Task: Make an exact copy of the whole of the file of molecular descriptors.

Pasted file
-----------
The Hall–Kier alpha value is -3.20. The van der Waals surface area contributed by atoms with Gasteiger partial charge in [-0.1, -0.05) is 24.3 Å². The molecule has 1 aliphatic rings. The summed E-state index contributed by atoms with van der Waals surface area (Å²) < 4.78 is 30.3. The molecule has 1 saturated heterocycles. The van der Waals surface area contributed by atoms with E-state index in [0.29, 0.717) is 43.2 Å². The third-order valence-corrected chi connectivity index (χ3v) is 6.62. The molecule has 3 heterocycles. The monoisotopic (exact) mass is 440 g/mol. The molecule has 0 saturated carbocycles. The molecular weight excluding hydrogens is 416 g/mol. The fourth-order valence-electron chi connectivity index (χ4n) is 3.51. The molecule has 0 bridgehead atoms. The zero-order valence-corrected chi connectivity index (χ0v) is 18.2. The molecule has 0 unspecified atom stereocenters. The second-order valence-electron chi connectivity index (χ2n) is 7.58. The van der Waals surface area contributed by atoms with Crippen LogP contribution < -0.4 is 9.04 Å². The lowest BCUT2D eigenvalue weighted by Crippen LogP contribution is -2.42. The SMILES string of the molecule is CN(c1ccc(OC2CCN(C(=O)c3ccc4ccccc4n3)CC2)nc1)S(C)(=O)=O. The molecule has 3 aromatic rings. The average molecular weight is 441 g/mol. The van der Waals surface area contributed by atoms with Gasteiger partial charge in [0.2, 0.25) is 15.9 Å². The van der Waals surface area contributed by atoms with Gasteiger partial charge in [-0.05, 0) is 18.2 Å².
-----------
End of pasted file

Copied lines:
The Hall–Kier alpha value is -3.20. The van der Waals surface area contributed by atoms with Gasteiger partial charge in [-0.1, -0.05) is 24.3 Å². The molecule has 1 aliphatic rings. The summed E-state index contributed by atoms with van der Waals surface area (Å²) < 4.78 is 30.3. The molecule has 1 saturated heterocycles. The van der Waals surface area contributed by atoms with E-state index in [0.29, 0.717) is 43.2 Å². The third-order valence-corrected chi connectivity index (χ3v) is 6.62. The molecule has 3 heterocycles. The monoisotopic (exact) mass is 440 g/mol. The molecule has 0 saturated carbocycles. The molecular weight excluding hydrogens is 416 g/mol. The fourth-order valence-electron chi connectivity index (χ4n) is 3.51. The molecule has 0 bridgehead atoms. The zero-order valence-corrected chi connectivity index (χ0v) is 18.2. The molecule has 0 unspecified atom stereocenters. The second-order valence-electron chi connectivity index (χ2n) is 7.58. The van der Waals surface area contributed by atoms with Crippen LogP contribution < -0.4 is 9.04 Å². The lowest BCUT2D eigenvalue weighted by Crippen LogP contribution is -2.42. The SMILES string of the molecule is CN(c1ccc(OC2CCN(C(=O)c3ccc4ccccc4n3)CC2)nc1)S(C)(=O)=O. The molecule has 3 aromatic rings. The average molecular weight is 441 g/mol. The van der Waals surface area contributed by atoms with Gasteiger partial charge in [0.2, 0.25) is 15.9 Å². The van der Waals surface area contributed by atoms with Gasteiger partial charge in [-0.05, 0) is 18.2 Å².